The saga of the Trump Russian connection story has evolved wildly since this time last year. And every step of the way, there has been a new story, a new set of excuses, from team Trump. First. the President gleefully calling for Russian intervention. Then he stated emphatically that he didn't know anything about Russia. After that, he maintained that although some surrogates secretly met with Russian agents, it had nothing to do with the election, before finally acknowledging that Russia did indeed interfere in the process, but the President had nothing to do with it.
Throughout the process, the main apology from defenders of the President has concerned the issue of collusion. Trump's campaign did nothing wrong, we're told. The Russian government might have put their thumb on the scales, but Trump had nothing to do with it. Michael Flynn was fired for lying to the Vice President, not for being a Russian agent in the campaign. Jeff Sessions recused himself merely out of an abundance of caution. And, of course, James Comey was fired because he was too harsh on Hillary Clinton, not because he was on the path to uncovering any wrongdoing by the President and his campaign.
All the way along, we have been told to overcome our incredulity. Since there's no public evidence of collusion, Trump and company get the benefit of the doubt. Innocent until proven guilty.
That all ends today.
The latest revelations about Donald Trump Jr., contained in multiple reports from the New York Times, have reset the stage. In brief, Trump Jr. met with a Russian agent, attorney Natalia Veselnitskaya, to get damaging information about Hillary Clinton from the Russian government. The President's son has changed his public account of the story multiple times, but the newly-released emails between Trump Jr. and a Russia-connected publicist remove any doubt about the sinister intent of the meeting. In quite a curious turn of events, the emails were released by Trump Jr. himself.
There are now two questions at the center of the Trump-Russia story: what did the President know and when did he know it?
(I would be remiss not to imagine the overwhelming irony Hillary Clinton must feel at this moment, seeing Trump being brought down by, of all things, emails.)
What these email records do is eliminate any plausible deniability on the part of Trump Jr. The first thing that jumps out when reading the emails is that the Russian lawyer is introduced as "the Crown prosecutor of Russia," exposing any claims of ignorance that Veselnitskaya represents the Kremlin as a bald-faced lie. Another point of interest is that the Russian-American child adoption spat that was supposedly the subject of these meetings is nowhere to be found.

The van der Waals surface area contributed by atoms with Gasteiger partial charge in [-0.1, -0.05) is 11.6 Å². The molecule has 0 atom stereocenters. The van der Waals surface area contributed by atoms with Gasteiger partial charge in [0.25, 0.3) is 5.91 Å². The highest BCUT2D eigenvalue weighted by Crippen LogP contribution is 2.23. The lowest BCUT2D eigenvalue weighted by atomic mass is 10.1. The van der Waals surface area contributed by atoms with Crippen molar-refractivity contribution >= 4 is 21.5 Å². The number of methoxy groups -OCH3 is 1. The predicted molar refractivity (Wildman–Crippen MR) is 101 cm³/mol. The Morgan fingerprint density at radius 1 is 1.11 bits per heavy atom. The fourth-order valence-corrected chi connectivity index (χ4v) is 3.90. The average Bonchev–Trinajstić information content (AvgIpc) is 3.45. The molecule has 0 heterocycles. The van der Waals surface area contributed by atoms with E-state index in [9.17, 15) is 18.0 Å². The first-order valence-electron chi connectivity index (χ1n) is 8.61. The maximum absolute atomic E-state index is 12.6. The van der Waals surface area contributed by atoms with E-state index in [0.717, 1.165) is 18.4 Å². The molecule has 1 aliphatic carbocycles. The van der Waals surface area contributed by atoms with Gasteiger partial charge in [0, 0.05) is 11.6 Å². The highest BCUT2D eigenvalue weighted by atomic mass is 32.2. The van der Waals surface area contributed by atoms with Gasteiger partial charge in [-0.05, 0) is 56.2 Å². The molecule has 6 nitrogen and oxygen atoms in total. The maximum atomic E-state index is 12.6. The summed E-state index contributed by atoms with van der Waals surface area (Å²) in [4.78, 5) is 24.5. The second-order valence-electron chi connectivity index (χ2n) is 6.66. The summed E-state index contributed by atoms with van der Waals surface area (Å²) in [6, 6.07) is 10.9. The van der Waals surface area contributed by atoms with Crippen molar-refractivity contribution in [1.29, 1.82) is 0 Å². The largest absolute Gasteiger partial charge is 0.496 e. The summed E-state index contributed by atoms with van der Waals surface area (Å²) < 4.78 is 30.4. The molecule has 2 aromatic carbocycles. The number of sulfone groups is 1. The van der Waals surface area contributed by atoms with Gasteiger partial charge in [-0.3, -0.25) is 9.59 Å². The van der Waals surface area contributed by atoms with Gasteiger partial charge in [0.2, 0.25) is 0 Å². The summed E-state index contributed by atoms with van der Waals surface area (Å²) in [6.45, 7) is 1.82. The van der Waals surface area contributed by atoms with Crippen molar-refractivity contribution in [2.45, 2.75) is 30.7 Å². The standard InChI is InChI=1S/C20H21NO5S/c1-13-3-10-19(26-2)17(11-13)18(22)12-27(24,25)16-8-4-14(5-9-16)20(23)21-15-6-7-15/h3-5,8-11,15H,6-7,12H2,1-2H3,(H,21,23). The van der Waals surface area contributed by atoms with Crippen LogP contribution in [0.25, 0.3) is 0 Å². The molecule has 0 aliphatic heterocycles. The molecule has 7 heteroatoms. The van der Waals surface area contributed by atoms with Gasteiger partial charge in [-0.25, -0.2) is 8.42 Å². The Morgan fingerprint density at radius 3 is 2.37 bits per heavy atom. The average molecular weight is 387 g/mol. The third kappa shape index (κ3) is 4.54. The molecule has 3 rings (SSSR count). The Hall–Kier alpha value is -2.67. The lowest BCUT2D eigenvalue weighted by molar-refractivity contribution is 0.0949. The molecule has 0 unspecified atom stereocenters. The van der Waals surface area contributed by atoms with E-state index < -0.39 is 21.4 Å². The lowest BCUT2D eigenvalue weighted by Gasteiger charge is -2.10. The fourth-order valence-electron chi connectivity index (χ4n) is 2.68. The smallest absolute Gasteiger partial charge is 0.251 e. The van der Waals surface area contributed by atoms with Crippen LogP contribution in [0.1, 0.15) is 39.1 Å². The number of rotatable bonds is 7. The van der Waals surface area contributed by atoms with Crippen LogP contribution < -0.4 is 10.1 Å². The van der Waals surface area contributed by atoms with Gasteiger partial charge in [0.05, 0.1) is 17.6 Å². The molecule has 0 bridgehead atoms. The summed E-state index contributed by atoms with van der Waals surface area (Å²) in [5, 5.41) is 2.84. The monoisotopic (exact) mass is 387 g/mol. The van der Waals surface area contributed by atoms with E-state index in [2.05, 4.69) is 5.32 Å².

But the real thrust of the emails, and the reason they could be so damaging to the President, is contained in the very first message, sent from publicist Rob Goldstone to Trump Jr. It reads in its entirety:
Emin [a Russian pop star] just called and asked me to contact you with something very interesting.
The Crown prosecutor of Russia met with his [Emin’s] father Aras this morning and in their meeting offered to provide the Trump campaign with some official documents and information that would incriminate Hillary and her dealings with Russia and would be very useful to your father.
This is obviously very high level and sensitive information but is part of Russia and its government's support for Mr. Trump - helped along by Aras and Emin.
What do you think is the best way to handle this information and would you be able to speak to Emin about it directly?
I can also send this info to your father via Rhona, but it is ultra sensitive so wanted to send to you first.
(The emphasis is mine.)
The sentence I have in bolded is the whole ball game. In that one line, the Trump campaign, through Trump Jr., is explicitly informed of a Russian government effort to interfere in the election, and the campaign is invited to participate in that effort. The President’s son, campaign manager Paul Manafort, and senior advisor Jared Kushner all accepted that invitation.
Intellectual honesty no longer permits anyone to claim that there was no collusion. The meeting described by this email is collusion, period.
So the question is no longer “was there collusion?” Aside from the question of how much collusion took place, there are now two questions at the center of the Trump-Russia story: what did the President know and when did he know it?
These emails implicate the President’s son as clear as day. And make no mistake, the meeting that took place was a crime. It violated campaign finance laws, specifically 11 CFR 110,20(b), which prohibits campaign contributions (either cash or in-kind, like the information promised in the email) from foreign nationals.
But thankfully, Donald Trump Jr. does not hold elected office, so he can't be impeached. The real prize here is his father. At this point, so much is clear: if the President knew about and permitted this meeting and whatever other collusion took place, he is guilty of conspiring with a hostile power in order to steal information, lie to the American public, and cheat in a presidential election. Simply stated, if this information was passed along to the mysterious Rhonda mentioned in the email and then to Trump himself, the President should be impeached.
Republicans, the ball is in your court. Don't let the country down.
Photo credit Gage Skidmore, Creative Commons